The taxi journey in India has travelled quite a bit in the past few years. From prepaid taxis at airports/railway stations to the neighbourhood travel agent doubling up as a taxi provider, from call taxis to radio cabs to cab-aggregators, you have a plethora of options today. The booking process has evolved with technology: from visiting an agent to book a cab to phone booking, online booking to booking via a location-aware mobile app.

Most providers today use GPS-based or triangulation-based tracking of their fleet, and employ sophisticated algorithms to find out the nearest and fastest available cab to a customer. There are different models of operation of these cabs, some operators buy their own fleet and employ drivers, some aggregate smaller operators or individual cabbies. OTAs like Cleartrip have also come up with their own cabs to fill up the last-mile connectivity. There are also cabs targeting specific customers, for example the lesser-known ladies-driving-ladies ForShe, that had to be stalled for lack of funds, later giving way to Viira Cabs.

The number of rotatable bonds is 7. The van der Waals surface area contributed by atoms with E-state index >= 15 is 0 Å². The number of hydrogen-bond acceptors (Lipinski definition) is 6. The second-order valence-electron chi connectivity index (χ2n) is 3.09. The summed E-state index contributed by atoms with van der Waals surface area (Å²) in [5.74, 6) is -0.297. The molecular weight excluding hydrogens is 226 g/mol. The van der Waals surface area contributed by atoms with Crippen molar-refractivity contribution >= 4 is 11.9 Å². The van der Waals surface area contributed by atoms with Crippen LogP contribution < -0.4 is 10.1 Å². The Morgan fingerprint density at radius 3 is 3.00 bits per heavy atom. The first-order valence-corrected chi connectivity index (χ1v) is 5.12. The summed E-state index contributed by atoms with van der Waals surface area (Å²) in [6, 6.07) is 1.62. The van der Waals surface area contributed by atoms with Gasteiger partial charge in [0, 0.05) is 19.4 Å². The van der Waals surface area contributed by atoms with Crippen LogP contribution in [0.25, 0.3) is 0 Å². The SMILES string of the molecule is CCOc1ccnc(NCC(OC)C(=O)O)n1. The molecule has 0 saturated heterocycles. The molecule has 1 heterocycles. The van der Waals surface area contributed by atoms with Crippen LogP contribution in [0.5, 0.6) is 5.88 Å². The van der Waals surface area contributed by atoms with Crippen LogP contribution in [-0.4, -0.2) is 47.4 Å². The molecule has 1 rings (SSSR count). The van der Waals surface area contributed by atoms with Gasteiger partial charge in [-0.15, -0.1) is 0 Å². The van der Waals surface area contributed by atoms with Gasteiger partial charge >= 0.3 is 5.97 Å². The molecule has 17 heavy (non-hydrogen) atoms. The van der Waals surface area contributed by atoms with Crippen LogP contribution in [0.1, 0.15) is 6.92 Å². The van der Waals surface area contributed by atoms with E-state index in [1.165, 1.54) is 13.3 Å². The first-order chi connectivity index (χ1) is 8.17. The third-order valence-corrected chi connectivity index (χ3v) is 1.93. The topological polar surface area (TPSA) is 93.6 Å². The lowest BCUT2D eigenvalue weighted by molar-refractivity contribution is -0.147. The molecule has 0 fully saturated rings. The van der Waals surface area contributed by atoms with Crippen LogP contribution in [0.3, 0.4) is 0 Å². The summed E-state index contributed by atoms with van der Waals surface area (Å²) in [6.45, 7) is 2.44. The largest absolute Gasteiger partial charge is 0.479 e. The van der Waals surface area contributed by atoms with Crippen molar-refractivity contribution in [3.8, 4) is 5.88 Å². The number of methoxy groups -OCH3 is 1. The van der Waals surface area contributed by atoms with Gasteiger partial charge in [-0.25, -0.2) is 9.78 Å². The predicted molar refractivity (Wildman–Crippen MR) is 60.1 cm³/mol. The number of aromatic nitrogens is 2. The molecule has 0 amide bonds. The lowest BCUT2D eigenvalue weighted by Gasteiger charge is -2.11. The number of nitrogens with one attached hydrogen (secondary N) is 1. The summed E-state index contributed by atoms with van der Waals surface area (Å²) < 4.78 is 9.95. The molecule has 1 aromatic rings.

The space seems overcrowded but we still have new entrants coming up, and most of them have been able to raise angel and seed funds, be it Olacabs, BookMyCab, TaxiForSure, or Savaari. Apart from these funding news, we have been featuring cab services like GetMeCab, TaxiGuide, Savaari, YourCabs, EzyTaxi. There are dozens other *.Cabs like Mega Cabs, Easy Cabs, Go Cabs, Spot Taxi, City Taxi, that ply on city roads promising to fulfil their purpose of transporting people from point A to B.